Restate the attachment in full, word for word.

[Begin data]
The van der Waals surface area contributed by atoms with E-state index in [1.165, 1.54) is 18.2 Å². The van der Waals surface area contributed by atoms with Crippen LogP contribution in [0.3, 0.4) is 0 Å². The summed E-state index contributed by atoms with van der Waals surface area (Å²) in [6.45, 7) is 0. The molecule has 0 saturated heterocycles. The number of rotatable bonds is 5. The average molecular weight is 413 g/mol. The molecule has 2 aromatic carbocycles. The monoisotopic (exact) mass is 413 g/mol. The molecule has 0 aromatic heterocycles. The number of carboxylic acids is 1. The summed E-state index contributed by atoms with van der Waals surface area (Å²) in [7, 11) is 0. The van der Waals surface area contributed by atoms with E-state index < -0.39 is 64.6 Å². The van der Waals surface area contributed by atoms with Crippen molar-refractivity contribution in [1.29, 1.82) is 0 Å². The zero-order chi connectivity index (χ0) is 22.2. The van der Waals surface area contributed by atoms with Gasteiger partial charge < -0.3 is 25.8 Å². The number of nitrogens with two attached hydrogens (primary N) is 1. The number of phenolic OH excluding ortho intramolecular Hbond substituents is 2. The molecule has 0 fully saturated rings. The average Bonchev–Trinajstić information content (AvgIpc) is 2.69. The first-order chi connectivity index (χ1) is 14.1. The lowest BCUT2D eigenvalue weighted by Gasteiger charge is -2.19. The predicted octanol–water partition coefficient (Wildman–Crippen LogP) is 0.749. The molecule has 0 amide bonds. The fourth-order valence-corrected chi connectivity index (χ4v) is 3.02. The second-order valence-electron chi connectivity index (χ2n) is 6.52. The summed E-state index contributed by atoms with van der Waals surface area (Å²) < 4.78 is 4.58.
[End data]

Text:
The van der Waals surface area contributed by atoms with E-state index in [1.165, 1.54) is 18.2 Å². The van der Waals surface area contributed by atoms with Crippen LogP contribution in [0.3, 0.4) is 0 Å². The summed E-state index contributed by atoms with van der Waals surface area (Å²) in [6.45, 7) is 0. The molecule has 0 saturated heterocycles. The number of rotatable bonds is 5. The average molecular weight is 413 g/mol. The molecule has 2 aromatic carbocycles. The monoisotopic (exact) mass is 413 g/mol. The molecule has 0 aromatic heterocycles. The number of carboxylic acids is 1. The summed E-state index contributed by atoms with van der Waals surface area (Å²) in [7, 11) is 0. The van der Waals surface area contributed by atoms with E-state index < -0.39 is 64.6 Å². The van der Waals surface area contributed by atoms with Crippen molar-refractivity contribution in [1.29, 1.82) is 0 Å². The zero-order chi connectivity index (χ0) is 22.2. The van der Waals surface area contributed by atoms with Gasteiger partial charge < -0.3 is 25.8 Å². The number of nitrogens with two attached hydrogens (primary N) is 1. The number of phenolic OH excluding ortho intramolecular Hbond substituents is 2. The molecule has 0 fully saturated rings. The average Bonchev–Trinajstić information content (AvgIpc) is 2.69. The first-order chi connectivity index (χ1) is 14.1. The lowest BCUT2D eigenvalue weighted by Gasteiger charge is -2.19. The predicted octanol–water partition coefficient (Wildman–Crippen LogP) is 0.749. The molecule has 0 amide bonds. The fourth-order valence-corrected chi connectivity index (χ4v) is 3.02. The second-order valence-electron chi connectivity index (χ2n) is 6.52. The summed E-state index contributed by atoms with van der Waals surface area (Å²) < 4.78 is 4.58.